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Hunter to Eventer!

This is a discussion on Hunter to Eventer! within the Eventing forums, part of the English Riding category
  • Eventing seat verses hunter jumper
  • Hunter jumper vs eventer quote

 
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    05-31-2011, 03:36 PM
  #21
Foal
Quote:
Originally Posted by amymarie57    
This looks like a really helpful article I hope I can be able to pick it up on a shelf because I don't have this magazine. How do I get to the full video? Do I have to make an account? The clip gives me an teasing 42 seconds and I'm like I want more !
good Q I've only watched the intro just comb the mag over and over. If you can't find a copy, I will scan & can email the article. For me its helped a ton and really got me thinking better .... I have an ex-jumper friend that just hands them off before her husband burns them. So until her subscription runs out they're mine
     
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    05-31-2011, 03:46 PM
  #22
Foal
Quote:
Originally Posted by ottbrider    
good Q I've only watched the intro just comb the mag over and over. If you can't find a copy, I will scan & can email the article. For me its helped a ton and really got me thinking better .... I have an ex-jumper friend that just hands them off before her husband burns them. So until her subscription runs out they're mine
You are so nice thankyou! I'll look for it in tractor supply today but if I can't find it I'll get back to you. I think it'd be good for me because I haven't had an opportunity to try cross country yet (due to relentless rain) but when I do I want to feel like I have a good understanding of how to vary my position rather than just galloping and flailing around for the ride. That's awesome you get those handed off to you ?! One man's trash is another man's treasure! Mwahaha
     
    06-01-2011, 03:12 AM
  #23
Weanling
Welcome to the dark side!!!!!! It's much more fun over here!!

I got taught to stay in 2 point until 5 stride out of the jump then sit light seat in 3 point, then land in 2 point and continue!

The most impotant parts are a) trust b) heels down c) adapting to the situation.
Sometimes with different jumps your horse will jump it differently. Obviously with drop down or jump up. I got taught to stand upright for a jump up and let the horse come to you and a drop down to lean back. In some case I would just let the reins slide through my hands and gather them after the drop. I know but that's just my style. I trust ozzie so I know that I can control him no matter what the length of my reins. (thanks to the campdrafter that taught me the one rein stop)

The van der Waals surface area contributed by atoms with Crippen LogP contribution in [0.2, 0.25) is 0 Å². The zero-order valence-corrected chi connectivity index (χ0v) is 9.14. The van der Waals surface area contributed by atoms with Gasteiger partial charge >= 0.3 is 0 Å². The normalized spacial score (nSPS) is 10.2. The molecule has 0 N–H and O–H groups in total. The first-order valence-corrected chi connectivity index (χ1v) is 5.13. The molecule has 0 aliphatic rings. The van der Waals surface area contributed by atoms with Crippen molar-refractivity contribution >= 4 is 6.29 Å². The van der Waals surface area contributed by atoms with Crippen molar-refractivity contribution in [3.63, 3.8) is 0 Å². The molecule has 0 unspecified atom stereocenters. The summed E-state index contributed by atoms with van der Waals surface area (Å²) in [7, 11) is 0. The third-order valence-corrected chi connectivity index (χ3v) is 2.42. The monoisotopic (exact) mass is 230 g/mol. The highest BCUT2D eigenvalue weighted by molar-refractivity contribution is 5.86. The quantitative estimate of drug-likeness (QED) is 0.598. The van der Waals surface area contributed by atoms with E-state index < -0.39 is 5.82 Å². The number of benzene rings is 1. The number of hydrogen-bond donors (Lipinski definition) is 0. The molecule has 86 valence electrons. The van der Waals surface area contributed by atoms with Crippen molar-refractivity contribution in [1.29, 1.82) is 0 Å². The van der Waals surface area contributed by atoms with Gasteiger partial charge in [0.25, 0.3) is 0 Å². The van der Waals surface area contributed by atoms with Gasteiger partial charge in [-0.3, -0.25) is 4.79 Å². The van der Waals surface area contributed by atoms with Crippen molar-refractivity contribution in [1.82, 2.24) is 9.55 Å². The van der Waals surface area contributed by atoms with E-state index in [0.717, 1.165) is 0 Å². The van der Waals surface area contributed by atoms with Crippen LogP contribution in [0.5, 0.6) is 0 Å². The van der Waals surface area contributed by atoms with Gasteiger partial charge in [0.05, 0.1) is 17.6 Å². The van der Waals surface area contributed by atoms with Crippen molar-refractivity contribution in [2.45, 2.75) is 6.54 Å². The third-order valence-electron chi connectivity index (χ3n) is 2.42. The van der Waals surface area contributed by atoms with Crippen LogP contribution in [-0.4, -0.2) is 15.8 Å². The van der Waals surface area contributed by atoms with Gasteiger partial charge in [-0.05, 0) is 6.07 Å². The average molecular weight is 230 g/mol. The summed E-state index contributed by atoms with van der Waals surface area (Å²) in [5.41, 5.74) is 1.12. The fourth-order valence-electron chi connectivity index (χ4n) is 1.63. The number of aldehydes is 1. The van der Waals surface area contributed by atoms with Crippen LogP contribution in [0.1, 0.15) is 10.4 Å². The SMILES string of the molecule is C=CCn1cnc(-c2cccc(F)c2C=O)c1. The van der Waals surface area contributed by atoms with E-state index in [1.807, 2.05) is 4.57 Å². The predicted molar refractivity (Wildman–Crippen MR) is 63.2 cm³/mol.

I don't think there's anything wrong with using what you learnt from hunters to mix it up with your position to find a sweet spot that works for you. (i think I know what hunters is)
There's no right or wrong, it's what works for you and your horse.

Off subject a little. I went and watched my friend ride her first event on her new horse, there was a man riding c grade (85cms) and he was between 70-80 years old. He was riding with very long stirrups. He approached the tent where the jump judges sit, the horse reared and carried on, he sat there like it didn't happen, then went around doing the nicest round i've seen, got a little lost, but got clear. He was an old stock riding that decided to go have some fun eventing...it was his first event :) he was the only person that would ever pass gear check in jeans!!! LOL

Anyways, good luck have fun!

Also, use your imagination on creating jumps to practice over to simulate cross country jumps!
     
    06-01-2011, 01:28 PM
  #24
Foal
Quote:
Originally Posted by corporate pride    
Welcome to the dark side!!!!!! It's much more fun over here!!

I got taught to stay in 2 point until 5 stride out of the jump then sit light seat in 3 point, then land in 2 point and continue!

The most impotant parts are a) trust b) heels down c) adapting to the situation.
Sometimes with different jumps your horse will jump it differently. Obviously with drop down or jump up. I got taught to stand upright for a jump up and let the horse come to you and a drop down to lean back. In some case I would just let the reins slide through my hands and gather them after the drop. I know but that's just my style. I trust ozzie so I know that I can control him no matter what the length of my reins. (thanks to the campdrafter that taught me the one rein stop)
I don't think there's anything wrong with using what you learnt from hunters to mix it up with your position to find a sweet spot that works for you. (i think I know what hunters is)
There's no right or wrong, it's what works for you and your horse.